Key source of data: Administrative data sources include health facility and health services data abstracted from obstetric and neonatal medical records, including health service registers. Relevant information is recorded about live births, date of birth and maternal age for deliveries occurring at health facilities on paper forms completed by health personnel and/or through an electronic medical record. Data from paper or electronic sources are ideally entered or abstracted into a database or registry and are compiled and analyzed within the national and/or subnational HMIS. The ministry of health (MoH) and/or national statistical offices (NSO) are usually responsible for the reporting of this indicator.
Indicator calculation: The indicator is calculated as the number of live births to women aged 15−19 years in health facilities per 1000 women in the same age group during a specified time period. The indicator calculation is as follows:
(Number of live births to women [aged 15−19 years] in health facilities during a specified time period / Total number of women [aged 15–19 years] during a specified time period)
To compute the rate per 1000 births, the numerator is divided by the denominator and multiplied by 1000. In order to calculate the denominator, estimates of number of women aged 15–19 years old in the population is necessary either through census data or other representative sources.
Frequency of measurement: The indicator can be calculated on an annual basis or may be tracked on a more frequent and ongoing basis (e.g., monthly, quarterly), depending on facility, subnational and national processes for data entry, compilation and analysis. As a guide, the recommended frequency of measurement based on reporting level is outlined below:
- Facility level: Monthly, quarterly, or as needed based on the country and/or facility need
- Subnational level (first and second administrative level): Monthly or quarterly
- National level: Annually (data can be aggregated to provide national-level data).
Disaggregation: By maternal age, sex, place of birth, place of residence (e.g., urban, rural), subnational administrative units (e.g., districts, provinces, regions) and level of facility.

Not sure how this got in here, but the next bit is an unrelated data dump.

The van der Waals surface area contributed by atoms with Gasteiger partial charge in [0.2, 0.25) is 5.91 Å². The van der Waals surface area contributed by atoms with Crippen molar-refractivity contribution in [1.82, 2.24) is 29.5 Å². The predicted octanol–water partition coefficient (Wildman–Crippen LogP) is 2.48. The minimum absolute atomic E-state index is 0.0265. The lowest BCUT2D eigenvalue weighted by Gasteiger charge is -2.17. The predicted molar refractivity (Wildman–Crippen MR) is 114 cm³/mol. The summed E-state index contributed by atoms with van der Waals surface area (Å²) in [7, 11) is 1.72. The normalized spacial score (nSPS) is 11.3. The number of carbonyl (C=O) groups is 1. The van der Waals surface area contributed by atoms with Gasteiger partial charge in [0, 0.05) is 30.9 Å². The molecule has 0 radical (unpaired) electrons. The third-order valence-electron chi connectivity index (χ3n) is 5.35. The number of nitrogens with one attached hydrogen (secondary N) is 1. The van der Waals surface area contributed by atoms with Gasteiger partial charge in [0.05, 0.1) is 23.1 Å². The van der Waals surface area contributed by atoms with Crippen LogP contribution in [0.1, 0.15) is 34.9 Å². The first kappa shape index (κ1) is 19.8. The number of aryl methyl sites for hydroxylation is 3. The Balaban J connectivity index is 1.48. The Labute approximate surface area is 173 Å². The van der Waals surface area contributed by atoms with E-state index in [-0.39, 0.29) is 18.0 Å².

Missing values: Missing values are usually not known or not reported.
Population-based household surveys
The main source of data for this indicator has been through population-based household surveys collected through nationally or subnationally representative and structured questionnaires, such as:
- Demographic Health Surveys (DHS) (3)
- Multiple Indicator Cluster Surveys (MICS) (4)
- Reproductive Health Surveys (RHS)
- Other household surveys.
Population-based household survey data are the preferred data source in settings without an established CRVS system and utilization of health facility services is not very high (e.g., settings with a high prevalence of births occurring at home) or where private health sector data are excluded from routinely collected administrative data sources.
Key source of data: Eligible women of reproductive age (15–49 years) are identified in the household survey for inclusion and interviewing using an individual women’s questionnaire. Women are considered eligible for survey interview if they are either usual residents or visitors of the household who stayed there the night before the interview.
Calculations for this indicator are based on having the interviewer complete a full birth history, whereby eligible women are asked to report the names and relevant information for all live births they have had in their lifetime. In some instances, a shortened birth history may be implemented in the survey in order to calculate the list of all live births during a specified time period, usually five years prior to the date of the survey interview. The birth history does not include stillbirths, miscarriages, or abortions. For each of the children the woman has given birth to, they are asked to record in chronological order from first to last birth: the sex (male or female), multiple births (singleton or multiple), the date of birth (day, month, and year) and whether the child is currently alive (yes or no) and if no longer alive, the age at death in days, months, or years.
The MoH and NSO typically conduct household surveys and compile, analyze and report the results for this indicator in collaboration with the survey program (e.g. DHS, or other survey) and funding agency.
Indicator calculation: Individual women of reproductive age (15–49 years old) are asked about the total number of live births they have had in their lifetime or during a specified time period prior to survey interview.
The ABR is the number of live births to women aged 15−19 years (per 1000 women) in that age group. The indicator is calculated as follows:
(Number of interviewed women aged 15–49 years with a live birth in the two [or five] years prior to survey completion / Total number of interviewed women aged 15–19 years old in the two [or five] years prior to survey completion)